Asthma is an obstructive, expiratory disease
as noted, patients will have episodic wheezing,
cough and dyspnoea. Now, you can have cough
variants of these and these “cough variants”
or cough and primary symptom
characterize by coughing “fits” or can
be induced by viral infection. So these coughing
fits, some patients have a cough variant
of asthma as I said earlier well perhaps exacerbated
by a previous upper respiratory tract infection
perhaps viral or this coughing “fits”.
Nocturnal cough is dangerous. So, if a patient
suffering from asthma has nocturnal cough
then you should consider this patient who’s
never been treated. Untreated is your issue.
Now that could be very, very dangerous. If
asthma goes on to be untreated you can only
imagine that there’s increase mucous production.
And so therefore now, the patient has difficulty
with ventilation. Wow. So now this puts
you in the realm of, type 2 respiratory failure
which means what exactly? Well, the patient’s
already hypoxic we knew that. Hypoxemia set
in at PO2 of being less than 60, but then there
might be hypercapnic upper respiratory failure.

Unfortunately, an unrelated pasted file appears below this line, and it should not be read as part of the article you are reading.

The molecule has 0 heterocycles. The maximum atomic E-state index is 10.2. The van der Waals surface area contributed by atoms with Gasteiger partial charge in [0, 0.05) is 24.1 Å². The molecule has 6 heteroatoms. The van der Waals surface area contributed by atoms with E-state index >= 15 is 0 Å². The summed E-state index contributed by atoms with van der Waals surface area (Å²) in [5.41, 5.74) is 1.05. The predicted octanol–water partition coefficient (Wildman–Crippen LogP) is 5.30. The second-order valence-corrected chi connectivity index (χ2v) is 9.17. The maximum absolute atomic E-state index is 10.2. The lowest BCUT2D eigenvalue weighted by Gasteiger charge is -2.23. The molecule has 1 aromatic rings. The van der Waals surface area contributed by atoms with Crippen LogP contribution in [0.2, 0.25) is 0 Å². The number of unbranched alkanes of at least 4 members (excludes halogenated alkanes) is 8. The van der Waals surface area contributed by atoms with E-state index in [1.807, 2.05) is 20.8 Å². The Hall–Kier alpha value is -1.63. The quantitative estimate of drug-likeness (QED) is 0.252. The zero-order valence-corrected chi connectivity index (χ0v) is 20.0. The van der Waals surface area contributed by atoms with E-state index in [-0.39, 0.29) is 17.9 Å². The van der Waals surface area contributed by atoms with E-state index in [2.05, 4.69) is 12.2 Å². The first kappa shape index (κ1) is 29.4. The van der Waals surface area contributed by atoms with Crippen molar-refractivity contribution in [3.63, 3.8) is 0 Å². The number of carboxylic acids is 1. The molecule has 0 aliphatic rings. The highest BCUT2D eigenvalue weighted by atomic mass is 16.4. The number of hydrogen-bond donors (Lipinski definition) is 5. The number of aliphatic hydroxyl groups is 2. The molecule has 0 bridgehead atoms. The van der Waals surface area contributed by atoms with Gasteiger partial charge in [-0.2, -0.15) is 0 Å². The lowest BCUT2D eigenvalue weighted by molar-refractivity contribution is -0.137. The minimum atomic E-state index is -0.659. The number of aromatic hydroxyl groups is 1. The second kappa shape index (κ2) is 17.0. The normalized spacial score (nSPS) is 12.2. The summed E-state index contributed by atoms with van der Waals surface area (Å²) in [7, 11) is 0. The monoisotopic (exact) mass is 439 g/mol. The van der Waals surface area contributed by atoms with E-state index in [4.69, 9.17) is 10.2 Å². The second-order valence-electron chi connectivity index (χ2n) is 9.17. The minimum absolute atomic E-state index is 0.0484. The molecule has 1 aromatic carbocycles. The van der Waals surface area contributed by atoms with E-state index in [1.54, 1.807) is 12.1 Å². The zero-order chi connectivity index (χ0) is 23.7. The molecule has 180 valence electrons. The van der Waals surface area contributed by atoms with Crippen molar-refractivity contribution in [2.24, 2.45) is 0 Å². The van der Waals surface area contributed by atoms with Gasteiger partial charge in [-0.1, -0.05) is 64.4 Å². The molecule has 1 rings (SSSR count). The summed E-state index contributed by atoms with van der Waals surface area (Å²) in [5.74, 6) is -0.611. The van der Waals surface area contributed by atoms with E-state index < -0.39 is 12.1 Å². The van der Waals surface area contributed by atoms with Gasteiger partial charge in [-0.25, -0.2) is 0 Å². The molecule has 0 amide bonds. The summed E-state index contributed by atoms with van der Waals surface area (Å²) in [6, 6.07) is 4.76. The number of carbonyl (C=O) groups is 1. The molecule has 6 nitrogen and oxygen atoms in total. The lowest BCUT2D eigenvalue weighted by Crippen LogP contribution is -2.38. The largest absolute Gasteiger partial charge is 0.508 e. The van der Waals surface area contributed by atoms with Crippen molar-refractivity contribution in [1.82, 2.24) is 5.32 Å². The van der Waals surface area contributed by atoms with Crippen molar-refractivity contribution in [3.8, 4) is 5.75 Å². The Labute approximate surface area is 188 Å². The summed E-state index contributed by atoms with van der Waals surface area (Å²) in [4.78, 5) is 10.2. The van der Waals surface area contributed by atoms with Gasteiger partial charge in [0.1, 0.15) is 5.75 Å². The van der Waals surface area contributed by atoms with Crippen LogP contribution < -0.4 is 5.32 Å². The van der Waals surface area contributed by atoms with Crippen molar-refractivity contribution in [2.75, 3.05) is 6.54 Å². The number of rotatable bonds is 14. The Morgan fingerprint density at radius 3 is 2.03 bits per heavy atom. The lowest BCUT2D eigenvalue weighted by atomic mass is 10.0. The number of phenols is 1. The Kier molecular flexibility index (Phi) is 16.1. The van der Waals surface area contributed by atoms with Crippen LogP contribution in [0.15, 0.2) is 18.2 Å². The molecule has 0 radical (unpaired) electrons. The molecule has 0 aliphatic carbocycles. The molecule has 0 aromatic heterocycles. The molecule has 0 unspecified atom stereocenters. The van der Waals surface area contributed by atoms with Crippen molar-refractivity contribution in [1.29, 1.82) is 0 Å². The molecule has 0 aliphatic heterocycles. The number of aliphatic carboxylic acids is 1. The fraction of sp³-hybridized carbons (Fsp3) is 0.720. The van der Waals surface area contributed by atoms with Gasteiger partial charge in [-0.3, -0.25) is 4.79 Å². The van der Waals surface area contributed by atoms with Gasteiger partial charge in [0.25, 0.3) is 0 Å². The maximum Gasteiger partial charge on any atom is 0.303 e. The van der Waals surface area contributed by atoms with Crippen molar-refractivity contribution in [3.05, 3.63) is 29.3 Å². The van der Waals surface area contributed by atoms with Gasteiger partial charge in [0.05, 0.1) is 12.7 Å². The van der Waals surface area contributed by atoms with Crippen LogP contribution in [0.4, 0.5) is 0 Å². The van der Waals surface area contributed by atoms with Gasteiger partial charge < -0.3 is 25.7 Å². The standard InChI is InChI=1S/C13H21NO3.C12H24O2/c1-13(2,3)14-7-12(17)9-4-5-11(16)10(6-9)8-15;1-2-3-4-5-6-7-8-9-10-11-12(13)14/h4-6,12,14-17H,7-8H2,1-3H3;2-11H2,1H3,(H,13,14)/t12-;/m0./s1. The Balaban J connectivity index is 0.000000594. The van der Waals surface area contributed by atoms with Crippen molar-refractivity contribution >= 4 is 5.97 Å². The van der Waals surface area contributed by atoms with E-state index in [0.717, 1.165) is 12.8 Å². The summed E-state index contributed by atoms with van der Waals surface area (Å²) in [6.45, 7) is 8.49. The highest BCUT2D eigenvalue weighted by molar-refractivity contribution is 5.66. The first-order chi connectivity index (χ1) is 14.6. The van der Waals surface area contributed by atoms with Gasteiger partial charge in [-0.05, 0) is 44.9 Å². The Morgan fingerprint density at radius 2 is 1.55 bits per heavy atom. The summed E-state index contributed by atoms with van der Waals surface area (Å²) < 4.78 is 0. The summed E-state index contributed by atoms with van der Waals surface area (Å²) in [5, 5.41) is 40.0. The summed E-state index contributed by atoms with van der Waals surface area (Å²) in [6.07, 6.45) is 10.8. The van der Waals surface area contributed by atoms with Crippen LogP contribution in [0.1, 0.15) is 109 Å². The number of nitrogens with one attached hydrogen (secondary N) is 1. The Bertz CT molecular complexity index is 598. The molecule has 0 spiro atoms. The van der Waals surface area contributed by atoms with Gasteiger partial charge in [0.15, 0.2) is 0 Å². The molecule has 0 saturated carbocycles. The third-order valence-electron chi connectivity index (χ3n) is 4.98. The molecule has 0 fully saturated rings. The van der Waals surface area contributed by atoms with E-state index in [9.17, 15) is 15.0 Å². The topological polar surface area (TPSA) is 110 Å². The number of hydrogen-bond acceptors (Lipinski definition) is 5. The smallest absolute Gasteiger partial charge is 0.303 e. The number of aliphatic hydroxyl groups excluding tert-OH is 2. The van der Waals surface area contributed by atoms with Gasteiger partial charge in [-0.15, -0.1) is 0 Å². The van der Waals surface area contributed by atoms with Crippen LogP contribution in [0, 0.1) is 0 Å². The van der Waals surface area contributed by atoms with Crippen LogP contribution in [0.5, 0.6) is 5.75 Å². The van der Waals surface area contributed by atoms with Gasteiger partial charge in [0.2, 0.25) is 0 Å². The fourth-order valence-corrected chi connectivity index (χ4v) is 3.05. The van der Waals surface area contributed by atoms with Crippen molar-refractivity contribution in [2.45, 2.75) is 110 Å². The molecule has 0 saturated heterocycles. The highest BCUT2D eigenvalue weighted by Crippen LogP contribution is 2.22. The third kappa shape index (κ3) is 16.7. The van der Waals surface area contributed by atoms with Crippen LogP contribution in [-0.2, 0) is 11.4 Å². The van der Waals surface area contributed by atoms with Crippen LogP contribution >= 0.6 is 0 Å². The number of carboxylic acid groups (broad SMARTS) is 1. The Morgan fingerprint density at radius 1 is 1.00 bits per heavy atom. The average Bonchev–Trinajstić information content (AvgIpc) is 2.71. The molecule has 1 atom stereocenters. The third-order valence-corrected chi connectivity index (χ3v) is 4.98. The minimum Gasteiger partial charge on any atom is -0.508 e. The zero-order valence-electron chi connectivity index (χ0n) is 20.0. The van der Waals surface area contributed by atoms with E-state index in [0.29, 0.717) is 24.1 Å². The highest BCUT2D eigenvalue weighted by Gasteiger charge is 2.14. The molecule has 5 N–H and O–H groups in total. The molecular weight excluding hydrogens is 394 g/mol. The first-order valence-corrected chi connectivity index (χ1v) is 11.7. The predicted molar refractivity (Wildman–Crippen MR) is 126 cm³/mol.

And at some point if the patient is untreated
for this asthma, the patient is always vulnerable
to severe asthma attacks and we call that
Let’s take a look at the flow volume loops
or the loop spirometries. Things that we have
become quite accustomed to. Once again, on
your left, this is perfectly normal. What then
represents the bottom half represents the
inspiration and your x-axis here represents
your volume. What is it called when you have
full inspiration and you filled up your lungs?
This is then referred to as being your total
lung capacity. The top half of the curve which
is what you’re paying attention to specifically
and I’ll show you next, well, that would
In asthma, which is obstructive, you’ll
then notice please, that there’s going to
be an increase in total lung capacity when
compared to normal and most importantly upon
expiration you’ll notice that first and
foremost you won’t be able to reach peak
expiration and the fact that you have a scalloped
type of formation or pattern upon further
exhalation. Remember the entire top half represents
exhalation. You probably want to divide that
into the first half, and the second
half, and what you always have
left over is your residual volume. But in a
patient with asthma, with obstructive, then
it would be a scalloped portion. Now, before
we move on, you tell me what the FEV1/FVC ratio
is? Good, decreased, always. This is obstructive.
I’ll tell you when it’s normal.